What is long-term disability (LTD) coverage?
Long-term disability coverage provides a person with a portion of their income when they are unable to return to work due to an illness or injury, for example, resulting from injuries caused by a motor vehicle accident. Someone who is disabled can use their LTD ‘income replacement’ coverage to pay for medical/rehabilitation expenses and the requirements of daily living.
Individual vs group LTD plans
Many employees receive short-term and long-term disability benefits under their employer’s group insurance plan. Individuals may also independently purchase disability benefit coverage from an insurance company, either because they are not covered through an employer group plan or because they wish to purchase additional benefits over and above what is available through their work.
All employer-provided LTD plans are not the same and the percentage of income replacement can vary. If your work plan provides 60 percent income replacement coverage in the event of long-term disability, you may decide that this would be sufficient to pay normal living expenses. However, if your plan pays 40 to 50 percent, particularly if you have dependants and/or are the sole provider, you may find that this would not be enough to cover expenses.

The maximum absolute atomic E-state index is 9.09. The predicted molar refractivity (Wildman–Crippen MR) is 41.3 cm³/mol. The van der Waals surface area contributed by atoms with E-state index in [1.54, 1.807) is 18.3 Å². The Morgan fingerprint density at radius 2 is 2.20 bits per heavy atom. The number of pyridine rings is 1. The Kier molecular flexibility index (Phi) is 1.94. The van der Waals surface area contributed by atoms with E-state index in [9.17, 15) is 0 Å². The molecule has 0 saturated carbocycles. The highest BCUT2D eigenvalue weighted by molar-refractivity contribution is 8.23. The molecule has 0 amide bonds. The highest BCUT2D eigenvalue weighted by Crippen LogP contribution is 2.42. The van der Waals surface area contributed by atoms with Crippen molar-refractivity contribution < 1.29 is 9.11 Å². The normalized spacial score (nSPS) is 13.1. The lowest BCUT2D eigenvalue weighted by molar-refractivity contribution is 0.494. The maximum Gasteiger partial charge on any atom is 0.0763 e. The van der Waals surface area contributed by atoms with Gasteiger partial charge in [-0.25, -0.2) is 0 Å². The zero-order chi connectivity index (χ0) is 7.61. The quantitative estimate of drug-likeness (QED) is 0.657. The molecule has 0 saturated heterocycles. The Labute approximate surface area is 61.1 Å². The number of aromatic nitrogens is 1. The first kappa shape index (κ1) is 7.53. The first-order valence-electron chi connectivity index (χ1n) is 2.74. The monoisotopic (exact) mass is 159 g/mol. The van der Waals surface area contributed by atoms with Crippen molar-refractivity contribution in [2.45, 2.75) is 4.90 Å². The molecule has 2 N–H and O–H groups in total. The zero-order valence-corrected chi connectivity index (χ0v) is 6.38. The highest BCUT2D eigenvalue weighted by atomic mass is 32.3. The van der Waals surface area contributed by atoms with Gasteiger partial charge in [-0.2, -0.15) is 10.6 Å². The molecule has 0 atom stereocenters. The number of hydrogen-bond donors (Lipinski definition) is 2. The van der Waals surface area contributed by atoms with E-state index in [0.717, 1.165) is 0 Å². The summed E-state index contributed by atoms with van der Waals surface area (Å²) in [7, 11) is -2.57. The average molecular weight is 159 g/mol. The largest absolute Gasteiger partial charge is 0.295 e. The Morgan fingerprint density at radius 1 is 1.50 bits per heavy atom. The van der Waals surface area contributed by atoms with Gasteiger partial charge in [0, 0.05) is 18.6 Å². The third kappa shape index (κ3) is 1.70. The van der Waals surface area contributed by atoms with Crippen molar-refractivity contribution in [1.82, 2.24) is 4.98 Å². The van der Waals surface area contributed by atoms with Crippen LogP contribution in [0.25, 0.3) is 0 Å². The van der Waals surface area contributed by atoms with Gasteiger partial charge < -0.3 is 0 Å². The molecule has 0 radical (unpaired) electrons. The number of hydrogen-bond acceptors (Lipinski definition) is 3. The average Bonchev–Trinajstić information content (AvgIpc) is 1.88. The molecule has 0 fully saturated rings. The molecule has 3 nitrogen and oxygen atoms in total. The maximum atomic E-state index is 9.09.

Typically, individual LTD plans provide a greater variety of choice in terms of benefits and features, than do group plans. For example, under an individual LTD policy, you may choose the amount of income replacement you want to receive (should you become disabled) and the waiting time until you receive payments. You may also opt for ‘partial benefits’ coverage which pays a reduced amount when someone is only able to work on a limited basis. However, whether you are covered under an individual or group plan, the idea behind this LTD coverage is that it provides a safety net in the event that a partial or total disability precludes you from being able to work.
If your place of work has a group disability insurance plan, your employer may pay all or some of the cost of this insurance, or employees may have the premiums deducted from their pay, depending on the nature of the group LTD plan offered by the employer. If your employer provides disability benefits, under the Employment Standards Act, everyone must have access to this coverage, which means that employees and their dependants cannot be discriminated against on the basis of age, marital status or gender.